Help using our labels
Some Basic information on LabelsA material coated with an adhesive which is self-sticking (or pressure sensitive) is referred to as a label. Unlike a label that won't stick by itself, i.e. a label to which moisture (gummed paper), heat (heatseal) or glue (plain paper) has to be applied, a self-adhesive label is pre-coated with an adhesive which is protected by a backing material or liner. When this backing paper is removed, the label will stick to a surface against which the adhesive side is placed. The adhesive does not need to be activated by moisture or heat. It merely requires a small amount of pressure to cause adhesion - it is pressure sensitive! The basic construction of a pressure sensitive label consists of five layers:-
The face material, on which information and/or design is printed.
Things to look for before you order-What is the surface to be labeled?
-Is the label to stick permanently, or is removable adhesive required?
-Is the label required to stick permanently under 'deep freeze' conditions?
-To avoid problems it is important that both the printer and the end-user is aware of the importance of these questions. Within reason, self-adhesive laminates can be produced for almost any labeling requirement but the manufacturer cannot be held responsible if the application is incorrect.
The GOLDEN RULE is to TEST FIRST. It must be up to the end-user to make sure he has the right label (with the right adhesive) for the job.
It is recommended that the following TEST FOR ADHESION is carried out before ordering:-
-Apply several sample labels to the surface of the product.
-Low energy surfaces such as those that are silicone treated or
contaminated, chemically treated for corrosion resistance, waxed or
greasy, or printed polyethylene.
There are also a number of SURFACES WHICH CAN BE DAMAGED by the application of self-adhesive labels. The more usual ones are:-
-Plasticized plastics such as PVC
The best way to store labelsStore labels in their original boxes and under stable temperature and humidity conditions in the range of 60-80°f at 50-60% relative humidity. Extremely high humidity must be avoided at all times as this will almost certainly result in curled sheets and wavy edges.
Store boxes on pallets with a solid surface or in suitable racks. Do not stack label boxes directly onto the warehouse floor.
Do not store near to sources of heat or in direct sunlight. High temperatures can affect the adhesive properties and result in possible penetration and discoloration of the face paper.
Do not stack more than 10 packages high.
Do not stand or rest heavy objects on or against label boxes.
What should you do in the Print Room-Condition label sheets in their original packages for at least 24 hours at printing room temperature and humidity levels.
-Fan label sheets prior to printing to take out any residual static.
Cover unpacked label sheets left overnight with polythene. This will afford protection against temperature and humidity changes.
-Repack label sheets in original boxes after printing.
The area to be labeled-Make sure that the product being labeled is totally free from condensation as occurs when a cold surface is brought into a warm atmosphere.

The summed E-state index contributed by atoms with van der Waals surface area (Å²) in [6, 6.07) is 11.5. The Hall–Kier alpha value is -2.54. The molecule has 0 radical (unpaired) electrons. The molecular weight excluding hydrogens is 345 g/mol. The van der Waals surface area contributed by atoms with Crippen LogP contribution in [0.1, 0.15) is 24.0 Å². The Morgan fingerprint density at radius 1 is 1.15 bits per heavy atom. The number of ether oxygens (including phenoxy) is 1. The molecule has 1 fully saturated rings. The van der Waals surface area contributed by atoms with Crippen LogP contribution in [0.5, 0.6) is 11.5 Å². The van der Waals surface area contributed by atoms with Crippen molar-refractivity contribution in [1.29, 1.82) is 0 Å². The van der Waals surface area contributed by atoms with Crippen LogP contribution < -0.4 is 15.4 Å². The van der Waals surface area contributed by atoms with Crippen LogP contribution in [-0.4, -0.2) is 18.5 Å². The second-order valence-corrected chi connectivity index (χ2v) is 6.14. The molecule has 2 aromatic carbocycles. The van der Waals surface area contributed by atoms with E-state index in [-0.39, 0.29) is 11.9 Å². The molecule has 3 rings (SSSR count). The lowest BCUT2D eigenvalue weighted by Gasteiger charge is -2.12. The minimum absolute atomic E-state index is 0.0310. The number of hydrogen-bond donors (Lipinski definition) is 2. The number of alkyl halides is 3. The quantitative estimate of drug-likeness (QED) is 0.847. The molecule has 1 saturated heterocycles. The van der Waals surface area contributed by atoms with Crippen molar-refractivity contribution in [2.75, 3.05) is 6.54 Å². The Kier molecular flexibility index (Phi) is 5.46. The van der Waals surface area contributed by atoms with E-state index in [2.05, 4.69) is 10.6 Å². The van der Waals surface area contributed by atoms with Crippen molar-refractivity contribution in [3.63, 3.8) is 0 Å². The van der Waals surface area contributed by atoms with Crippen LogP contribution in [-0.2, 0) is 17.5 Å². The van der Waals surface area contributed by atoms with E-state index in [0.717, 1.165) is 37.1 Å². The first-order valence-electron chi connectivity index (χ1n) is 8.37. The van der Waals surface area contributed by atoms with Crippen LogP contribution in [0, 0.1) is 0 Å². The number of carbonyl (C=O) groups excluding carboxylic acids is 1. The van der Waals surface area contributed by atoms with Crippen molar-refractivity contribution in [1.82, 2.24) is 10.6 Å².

-Make sure that, when labeling containers, no product spillage has occurred. Also, that the container to be labeled has not been handled with greasy or oily hands.
-Make sure the surface is free from dust. When goods are stored for long periods dust can collect on the surface.
-If the labels are applied by hand make sure they are being rubbed down firmly and not merely placed on the surface.
-Take the backing paper away from the label prior to application so as to keep the label as flat as possible. If the label is taken away from the backing paper it is almost certain a memory curl will be implanted which will tend to make long-term adhesion difficult.
Tips for the printer when using our labels-Do not remove labels from their boxes and leave exposed for long periods of time before commencing printing. Changes in relative humidity can affect the stability of the sheets.
-When the job is completed, if material is too wet to pack and distribute on the same day, wrap some plastic or suitable material over the work so temperature changes overnight will not affect the stock.
-Before printing ensure that the labels are compatible with the surface they will be adhered to. It is too late once they have been printed.
-If heavy ink saturation is required, add tack reducer to ink in recommended proportions to eliminate the possibility of non-release from the blanket cylinder.
-Always have your ink manufacturer confirm the suitability of the reference number to be used on the surface of the label.
-Adjust printing pressure as necessary.
-When printing, ensure spray unit is switched on and remove completed stacks in sensible levels.
-When printing register work, carry out a side lay check or run 10-12 sheets through press twice and check.
All Worldlabel.com brand labels have face papers or film which has a smooth, or very smooth, surface. When printing large areas of solid by offset litho this allows a very high degree of contact between the blanket and the surface of the label, resulting in the label often being plucked from the backing sheet by a 'suction type' action. This effect is particularly evident when the solid area extends to the edge of the label.
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